By: Chris Hodges, editor-in-chief
In honor of the PlayStation 2’s 15th birthday, I’ve put together a list of the 15 best true PS2 exclusives. True exclusive means it was never ported to another platform, wasn’t ported from another platform, has yet to be made available on a digital storefront, and has yet to have an HD remake. You literally have to have either a PS2 or a PS2-enabled PS3 to play all of these games (well, at home anyway. Some have arcade versions. Come on, we all know arcades don’t count when we’re talking about exclusives).
[UPDATE: The above statements were true at the time that this article was posted, but some of the games on the list have since been remade and/or ported to another system.]
15 – R-Type Final
I love a good 2.5D shoot-em-up. In fact, those are typically the only types of shoot-em-ups I do like. And this send-off to the long-running R-Type series (not counting the turn-based spin-off R-Type Command for PSP) is one of my favorites, second only to PS1 cult favorite Einhander. It was also one of the last games ever released for Eidos’ unfortunately short-lived “Fresh Games” boutique label.
14 – Vampire Night
I’ve said this numerous times on this website, but I’ll say it again: I absolutely love light gun/rail shooter games and hate how the genre has been relegated to niche status. One of the lesser-known–but also one of the best–light gun games of the era was Sega and Namco’s Vampire Night, a Gothic-flavored take on The House of the Dead (awesomely awful voice acting and all).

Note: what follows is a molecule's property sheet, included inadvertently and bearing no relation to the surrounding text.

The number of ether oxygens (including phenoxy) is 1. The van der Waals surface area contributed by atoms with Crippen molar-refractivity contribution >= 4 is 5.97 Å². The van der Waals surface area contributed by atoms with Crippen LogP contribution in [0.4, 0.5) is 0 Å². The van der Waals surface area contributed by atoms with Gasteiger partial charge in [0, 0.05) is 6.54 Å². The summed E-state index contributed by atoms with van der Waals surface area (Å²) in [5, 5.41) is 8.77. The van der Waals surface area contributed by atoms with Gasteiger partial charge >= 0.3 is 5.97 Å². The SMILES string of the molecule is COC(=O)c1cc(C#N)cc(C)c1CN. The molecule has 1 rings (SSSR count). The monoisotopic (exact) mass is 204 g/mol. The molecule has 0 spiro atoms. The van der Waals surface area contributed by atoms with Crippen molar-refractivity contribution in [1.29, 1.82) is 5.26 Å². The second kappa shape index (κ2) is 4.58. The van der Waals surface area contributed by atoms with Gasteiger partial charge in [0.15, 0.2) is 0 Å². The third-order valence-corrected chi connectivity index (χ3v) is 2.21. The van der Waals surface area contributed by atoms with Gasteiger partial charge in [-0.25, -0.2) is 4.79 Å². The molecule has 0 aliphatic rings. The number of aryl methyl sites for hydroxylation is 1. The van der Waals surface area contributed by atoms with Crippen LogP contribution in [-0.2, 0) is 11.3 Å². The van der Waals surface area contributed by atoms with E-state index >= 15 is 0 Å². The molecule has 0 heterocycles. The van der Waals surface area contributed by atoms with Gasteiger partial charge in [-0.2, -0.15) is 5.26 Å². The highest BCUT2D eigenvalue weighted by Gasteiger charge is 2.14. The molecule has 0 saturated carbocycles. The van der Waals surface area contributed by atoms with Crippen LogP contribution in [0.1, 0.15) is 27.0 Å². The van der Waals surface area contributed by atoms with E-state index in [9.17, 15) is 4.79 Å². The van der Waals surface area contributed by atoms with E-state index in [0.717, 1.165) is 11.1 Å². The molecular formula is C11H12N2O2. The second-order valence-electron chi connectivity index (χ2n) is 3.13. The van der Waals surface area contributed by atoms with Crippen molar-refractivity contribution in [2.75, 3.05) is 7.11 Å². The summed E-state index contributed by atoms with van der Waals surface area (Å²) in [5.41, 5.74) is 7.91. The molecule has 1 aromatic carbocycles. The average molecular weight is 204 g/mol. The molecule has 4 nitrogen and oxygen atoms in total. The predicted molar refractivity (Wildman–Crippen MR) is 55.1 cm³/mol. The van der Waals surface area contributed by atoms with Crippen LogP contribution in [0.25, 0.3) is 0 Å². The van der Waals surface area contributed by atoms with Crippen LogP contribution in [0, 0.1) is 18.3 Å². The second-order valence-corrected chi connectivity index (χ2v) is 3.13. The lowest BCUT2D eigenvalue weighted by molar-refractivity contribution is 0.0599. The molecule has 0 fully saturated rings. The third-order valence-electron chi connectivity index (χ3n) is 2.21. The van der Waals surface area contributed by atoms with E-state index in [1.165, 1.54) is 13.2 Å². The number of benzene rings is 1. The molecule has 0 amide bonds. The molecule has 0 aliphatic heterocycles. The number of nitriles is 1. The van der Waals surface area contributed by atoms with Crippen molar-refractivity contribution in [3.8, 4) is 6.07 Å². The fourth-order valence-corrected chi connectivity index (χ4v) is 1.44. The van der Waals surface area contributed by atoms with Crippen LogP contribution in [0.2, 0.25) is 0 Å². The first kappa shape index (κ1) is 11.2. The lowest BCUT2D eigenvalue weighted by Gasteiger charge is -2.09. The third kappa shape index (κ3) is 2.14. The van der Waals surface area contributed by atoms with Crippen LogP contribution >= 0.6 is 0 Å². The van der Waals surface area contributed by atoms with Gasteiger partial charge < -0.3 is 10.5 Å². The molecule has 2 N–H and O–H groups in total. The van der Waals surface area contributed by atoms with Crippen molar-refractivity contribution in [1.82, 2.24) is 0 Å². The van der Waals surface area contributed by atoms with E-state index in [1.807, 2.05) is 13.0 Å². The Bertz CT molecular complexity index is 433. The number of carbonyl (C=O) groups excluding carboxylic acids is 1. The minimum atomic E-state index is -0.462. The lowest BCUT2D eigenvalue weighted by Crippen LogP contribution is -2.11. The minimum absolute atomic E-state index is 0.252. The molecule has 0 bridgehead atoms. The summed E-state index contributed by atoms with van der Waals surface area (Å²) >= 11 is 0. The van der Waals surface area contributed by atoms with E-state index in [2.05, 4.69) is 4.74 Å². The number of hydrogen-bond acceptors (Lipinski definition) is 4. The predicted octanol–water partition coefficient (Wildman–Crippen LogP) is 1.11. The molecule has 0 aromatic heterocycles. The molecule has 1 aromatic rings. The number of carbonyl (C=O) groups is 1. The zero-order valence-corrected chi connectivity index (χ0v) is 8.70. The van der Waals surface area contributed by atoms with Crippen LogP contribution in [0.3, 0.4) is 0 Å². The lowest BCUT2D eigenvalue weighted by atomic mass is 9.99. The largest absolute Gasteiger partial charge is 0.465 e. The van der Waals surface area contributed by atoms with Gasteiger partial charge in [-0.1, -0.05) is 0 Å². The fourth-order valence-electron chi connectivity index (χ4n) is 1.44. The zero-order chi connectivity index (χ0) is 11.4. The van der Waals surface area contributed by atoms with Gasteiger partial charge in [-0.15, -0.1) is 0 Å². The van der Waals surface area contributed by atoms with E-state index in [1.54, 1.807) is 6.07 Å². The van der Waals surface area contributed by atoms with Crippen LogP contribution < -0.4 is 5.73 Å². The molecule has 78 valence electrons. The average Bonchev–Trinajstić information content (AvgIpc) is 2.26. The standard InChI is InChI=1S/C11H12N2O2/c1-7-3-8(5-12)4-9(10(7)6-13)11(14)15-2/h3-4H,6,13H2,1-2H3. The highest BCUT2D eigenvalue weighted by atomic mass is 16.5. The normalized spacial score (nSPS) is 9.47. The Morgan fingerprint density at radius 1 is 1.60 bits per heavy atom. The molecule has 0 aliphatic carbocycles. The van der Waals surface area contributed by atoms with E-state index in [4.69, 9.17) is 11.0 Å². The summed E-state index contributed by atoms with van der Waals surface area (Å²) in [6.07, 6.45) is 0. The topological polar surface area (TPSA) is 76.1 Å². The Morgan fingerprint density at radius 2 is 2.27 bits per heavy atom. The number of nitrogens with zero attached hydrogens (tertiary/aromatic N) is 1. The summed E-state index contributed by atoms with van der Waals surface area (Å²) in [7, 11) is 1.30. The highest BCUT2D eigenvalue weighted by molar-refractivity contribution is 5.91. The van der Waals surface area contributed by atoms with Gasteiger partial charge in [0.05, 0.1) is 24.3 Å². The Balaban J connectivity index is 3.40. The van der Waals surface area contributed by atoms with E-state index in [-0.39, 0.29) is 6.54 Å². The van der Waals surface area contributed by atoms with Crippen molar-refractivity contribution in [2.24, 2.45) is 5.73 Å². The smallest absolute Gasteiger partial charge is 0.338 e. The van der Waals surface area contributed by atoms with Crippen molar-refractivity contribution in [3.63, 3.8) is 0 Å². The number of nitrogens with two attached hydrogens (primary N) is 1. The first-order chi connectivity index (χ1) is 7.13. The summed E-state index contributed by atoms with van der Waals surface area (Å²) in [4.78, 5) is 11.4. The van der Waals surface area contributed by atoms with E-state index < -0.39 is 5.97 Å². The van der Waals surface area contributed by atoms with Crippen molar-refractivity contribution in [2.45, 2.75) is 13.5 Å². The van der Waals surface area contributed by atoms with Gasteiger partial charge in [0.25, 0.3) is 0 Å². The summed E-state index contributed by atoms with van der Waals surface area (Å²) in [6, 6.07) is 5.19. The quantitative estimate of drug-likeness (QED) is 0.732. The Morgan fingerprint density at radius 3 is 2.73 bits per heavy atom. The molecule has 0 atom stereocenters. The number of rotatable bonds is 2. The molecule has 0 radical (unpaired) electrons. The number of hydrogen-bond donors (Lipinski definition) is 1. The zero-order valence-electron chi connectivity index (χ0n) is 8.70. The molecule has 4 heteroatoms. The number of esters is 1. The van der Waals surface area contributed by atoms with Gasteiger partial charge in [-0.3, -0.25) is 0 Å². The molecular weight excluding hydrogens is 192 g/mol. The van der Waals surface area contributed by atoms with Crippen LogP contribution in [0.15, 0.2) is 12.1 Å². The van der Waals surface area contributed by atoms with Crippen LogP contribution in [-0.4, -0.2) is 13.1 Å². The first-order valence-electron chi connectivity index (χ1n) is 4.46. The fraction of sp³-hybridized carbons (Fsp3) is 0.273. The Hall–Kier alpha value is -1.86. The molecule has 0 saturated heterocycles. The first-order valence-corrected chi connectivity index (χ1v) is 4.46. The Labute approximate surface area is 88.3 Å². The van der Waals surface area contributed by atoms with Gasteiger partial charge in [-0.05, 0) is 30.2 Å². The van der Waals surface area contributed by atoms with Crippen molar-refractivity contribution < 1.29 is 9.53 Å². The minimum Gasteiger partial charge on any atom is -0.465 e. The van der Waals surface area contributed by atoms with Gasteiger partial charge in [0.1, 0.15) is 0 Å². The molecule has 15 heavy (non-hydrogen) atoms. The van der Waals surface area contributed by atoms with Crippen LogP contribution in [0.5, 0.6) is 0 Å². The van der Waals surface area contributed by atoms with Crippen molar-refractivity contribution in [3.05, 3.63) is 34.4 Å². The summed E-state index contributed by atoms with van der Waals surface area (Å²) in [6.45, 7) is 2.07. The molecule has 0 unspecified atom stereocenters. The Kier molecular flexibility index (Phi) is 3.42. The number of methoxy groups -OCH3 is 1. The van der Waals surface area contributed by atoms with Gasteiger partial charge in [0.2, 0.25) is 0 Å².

13 – Soul Calibur III
Following the system-exclusive stunt casting that Soul Calibur II pulled (though having Link in a SC game was damn cool), the third installment in the “sharp” fighting series came exclusively to the PS2, bringing with it a custom character creator and the most robust story mode in the series up to that point. It was the last widely-loved SC game, and also the last time Ivy would have even remotely realistic breasts.
12 – Sega Superstars
The EyeToy didn’t set the gaming world on fire any more than subsequent motion control peripherals have, and the library for it was largely forgettable. One of the only exceptions to that was the surprisingly fun Sega Superstars, a minigame collection featuring various Sega franchises. Beyond the usual suspects (Sonic), the collection featured some of the company’s more niche properties like Space Channel 5, NiGHTS, and Samba De Amigo. It definitely had me keep my EyeToy hooked up for way longer than I would have otherwise.
11 – Shadow Hearts: Covenant
The Shadow Hearts trilogy was one of the PS2’s best-kept secrets, a fantastic RPG series from the makers of the underrated PS1 game Koudelka. Covenant was the best of the series that strangely (and brilliantly) mixed real-life historical figures like Grigori Rasputin and Al Capone with the game’s cast of fictional spell-casters. Assassin’s Creed would later do the same thing, but far less creatively.
10 – Onimusha 2: Samurai’s Destiny
Okay, so this game automatically gets to represent the demon-slashing Onimusha series on this list because it was the only one in the core trilogy to be PS2-exclusive. Still, many gamers–myself included–genuinely consider it the best of the series. It’s baffling why Capcom has completely abandoned this franchise after investing in it so heavily for so many years–maybe we can give Devil May Cry a rest and reboot Onimusha next?
9 – Kinetica
Come for the sexy thong-clad backsides, and stay for the even sexier futuristic racing action. Kinetica is easily my favorite futuristic racing game that isn’t called WipEout or F-Zero, and it’s better than all but the absolute best entries in those storied franchises. I still don’t know why arcade-style racing games have fallen out of favor, but at least we’ll always have games like this to go back to that still look and play so well.